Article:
Synthesis: “the act of combining separate ideas, beliefs, styles, etc.; a mixture or combination of ideas, beliefs, styles, etc.”

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Analysis: “to examine the nature or structure of something, especially by separating it into its parts, in order to understand or explain it”

(Oxford Dictionary, nd)

Situation: Messy, complex, uncertain, challenging, specially for the first time!

 

 

Basic ANALYSIS of a Decision: Identifying Decision Components

Ask Yourself

• What did I ultimately want to achieve?

• What courses of action I could/could not take?

• What result(s) did I get by making the decision?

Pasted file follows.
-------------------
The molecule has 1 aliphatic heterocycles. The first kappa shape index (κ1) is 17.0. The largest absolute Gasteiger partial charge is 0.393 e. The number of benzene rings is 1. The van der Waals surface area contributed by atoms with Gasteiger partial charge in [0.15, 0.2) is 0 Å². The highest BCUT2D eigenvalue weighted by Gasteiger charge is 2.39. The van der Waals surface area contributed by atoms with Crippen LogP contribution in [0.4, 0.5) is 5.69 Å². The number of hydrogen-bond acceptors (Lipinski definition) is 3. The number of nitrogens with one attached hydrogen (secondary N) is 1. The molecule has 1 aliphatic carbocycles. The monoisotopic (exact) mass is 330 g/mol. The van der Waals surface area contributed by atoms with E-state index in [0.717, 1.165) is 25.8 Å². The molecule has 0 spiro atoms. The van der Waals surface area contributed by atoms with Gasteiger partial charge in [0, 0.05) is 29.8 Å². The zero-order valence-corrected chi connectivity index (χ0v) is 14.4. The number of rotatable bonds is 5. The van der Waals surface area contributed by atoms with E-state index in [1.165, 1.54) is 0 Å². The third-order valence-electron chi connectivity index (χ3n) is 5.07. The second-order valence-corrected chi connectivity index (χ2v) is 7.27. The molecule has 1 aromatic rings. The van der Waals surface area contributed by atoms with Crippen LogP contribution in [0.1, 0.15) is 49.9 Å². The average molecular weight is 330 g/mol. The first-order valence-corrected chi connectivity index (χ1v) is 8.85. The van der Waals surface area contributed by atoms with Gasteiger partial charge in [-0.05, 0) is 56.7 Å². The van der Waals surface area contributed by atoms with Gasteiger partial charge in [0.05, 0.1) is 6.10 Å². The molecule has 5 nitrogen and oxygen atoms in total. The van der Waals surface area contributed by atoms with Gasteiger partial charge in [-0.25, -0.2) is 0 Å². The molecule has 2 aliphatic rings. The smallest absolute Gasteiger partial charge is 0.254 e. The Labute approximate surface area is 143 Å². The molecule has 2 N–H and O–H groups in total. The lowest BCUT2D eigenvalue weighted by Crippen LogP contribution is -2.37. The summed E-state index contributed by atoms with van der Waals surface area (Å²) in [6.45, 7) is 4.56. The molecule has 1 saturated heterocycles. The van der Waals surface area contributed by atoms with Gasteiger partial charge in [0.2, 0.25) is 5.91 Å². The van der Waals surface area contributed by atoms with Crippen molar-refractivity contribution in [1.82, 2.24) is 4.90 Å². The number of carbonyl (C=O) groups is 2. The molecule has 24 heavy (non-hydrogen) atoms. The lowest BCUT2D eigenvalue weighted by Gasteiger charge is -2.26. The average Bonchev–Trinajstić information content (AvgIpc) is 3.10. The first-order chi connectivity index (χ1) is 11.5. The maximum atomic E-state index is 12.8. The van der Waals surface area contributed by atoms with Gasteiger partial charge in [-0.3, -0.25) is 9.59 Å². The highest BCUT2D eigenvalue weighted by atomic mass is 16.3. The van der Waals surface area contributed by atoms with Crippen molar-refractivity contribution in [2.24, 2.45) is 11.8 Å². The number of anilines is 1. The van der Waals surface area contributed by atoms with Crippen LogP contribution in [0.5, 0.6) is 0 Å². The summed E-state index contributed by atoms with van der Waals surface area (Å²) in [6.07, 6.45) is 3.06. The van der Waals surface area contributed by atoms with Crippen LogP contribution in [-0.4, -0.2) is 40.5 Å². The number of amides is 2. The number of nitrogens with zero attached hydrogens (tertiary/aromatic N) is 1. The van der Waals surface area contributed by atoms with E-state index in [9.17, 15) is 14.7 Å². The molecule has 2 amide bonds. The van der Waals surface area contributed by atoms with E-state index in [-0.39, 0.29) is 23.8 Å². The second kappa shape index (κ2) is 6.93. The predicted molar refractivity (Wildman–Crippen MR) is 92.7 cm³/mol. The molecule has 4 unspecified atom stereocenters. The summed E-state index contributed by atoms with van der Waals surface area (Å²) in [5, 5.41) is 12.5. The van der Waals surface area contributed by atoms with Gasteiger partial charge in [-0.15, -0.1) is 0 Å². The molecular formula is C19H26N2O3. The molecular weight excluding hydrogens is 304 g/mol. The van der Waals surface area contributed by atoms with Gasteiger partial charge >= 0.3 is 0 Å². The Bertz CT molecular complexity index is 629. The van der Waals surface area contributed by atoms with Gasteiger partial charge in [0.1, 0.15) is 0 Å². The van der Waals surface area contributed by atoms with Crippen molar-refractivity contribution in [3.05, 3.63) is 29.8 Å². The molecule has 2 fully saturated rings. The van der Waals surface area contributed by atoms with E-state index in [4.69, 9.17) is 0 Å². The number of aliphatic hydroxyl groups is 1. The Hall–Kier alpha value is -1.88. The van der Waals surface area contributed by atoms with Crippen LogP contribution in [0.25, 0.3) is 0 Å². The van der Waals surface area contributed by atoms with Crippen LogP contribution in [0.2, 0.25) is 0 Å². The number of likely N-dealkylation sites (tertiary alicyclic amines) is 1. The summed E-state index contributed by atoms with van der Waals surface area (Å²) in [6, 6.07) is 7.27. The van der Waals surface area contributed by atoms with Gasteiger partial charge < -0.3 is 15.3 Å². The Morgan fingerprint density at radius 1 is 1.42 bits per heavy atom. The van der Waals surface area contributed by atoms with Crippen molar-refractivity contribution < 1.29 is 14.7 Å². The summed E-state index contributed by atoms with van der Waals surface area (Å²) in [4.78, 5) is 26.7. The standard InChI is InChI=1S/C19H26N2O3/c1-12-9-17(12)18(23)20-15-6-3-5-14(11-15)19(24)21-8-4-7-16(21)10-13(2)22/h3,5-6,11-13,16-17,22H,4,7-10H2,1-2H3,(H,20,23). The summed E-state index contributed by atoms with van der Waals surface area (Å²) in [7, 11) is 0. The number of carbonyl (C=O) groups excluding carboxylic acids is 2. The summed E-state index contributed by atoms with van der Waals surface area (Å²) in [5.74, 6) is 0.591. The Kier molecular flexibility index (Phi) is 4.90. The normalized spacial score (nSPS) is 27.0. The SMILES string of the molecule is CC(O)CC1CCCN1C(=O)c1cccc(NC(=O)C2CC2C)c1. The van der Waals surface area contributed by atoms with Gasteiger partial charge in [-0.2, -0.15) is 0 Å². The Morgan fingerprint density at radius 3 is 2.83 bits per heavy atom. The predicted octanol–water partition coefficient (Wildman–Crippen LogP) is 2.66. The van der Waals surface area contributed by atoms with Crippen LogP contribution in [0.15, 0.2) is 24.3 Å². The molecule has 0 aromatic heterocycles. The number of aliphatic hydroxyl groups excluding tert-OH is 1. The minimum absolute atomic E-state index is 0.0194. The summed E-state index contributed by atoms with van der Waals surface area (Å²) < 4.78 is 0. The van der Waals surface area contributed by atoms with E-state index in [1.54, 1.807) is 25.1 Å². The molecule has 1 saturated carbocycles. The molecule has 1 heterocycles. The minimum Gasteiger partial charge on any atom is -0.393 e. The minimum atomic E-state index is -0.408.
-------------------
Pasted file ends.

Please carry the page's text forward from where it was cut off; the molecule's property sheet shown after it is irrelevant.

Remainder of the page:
• Why couldn’t I choose whatever I wished for?

• Who else was involved in?

What it means

• This was your GOAL (Objective, Purpose, Aim)

• These were your OPTIONs (Choices, Alternatives).

• These were the OUTCOMEs.

• These were the LIMITATIONS (Constraints).

• These could have been DECISION MAKERS [RV: or Influencers].

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Your critical decision: Studying an MSc!

 

 

Start/End Points of Decisions: A Long Process or an Immediate Action?

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Minor Decision

Major Decision

Decision Chain – Interdependency

 

 

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“General Approaches to DM”

“Common Approaches to DM Studies

in PM”

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Southampton Business School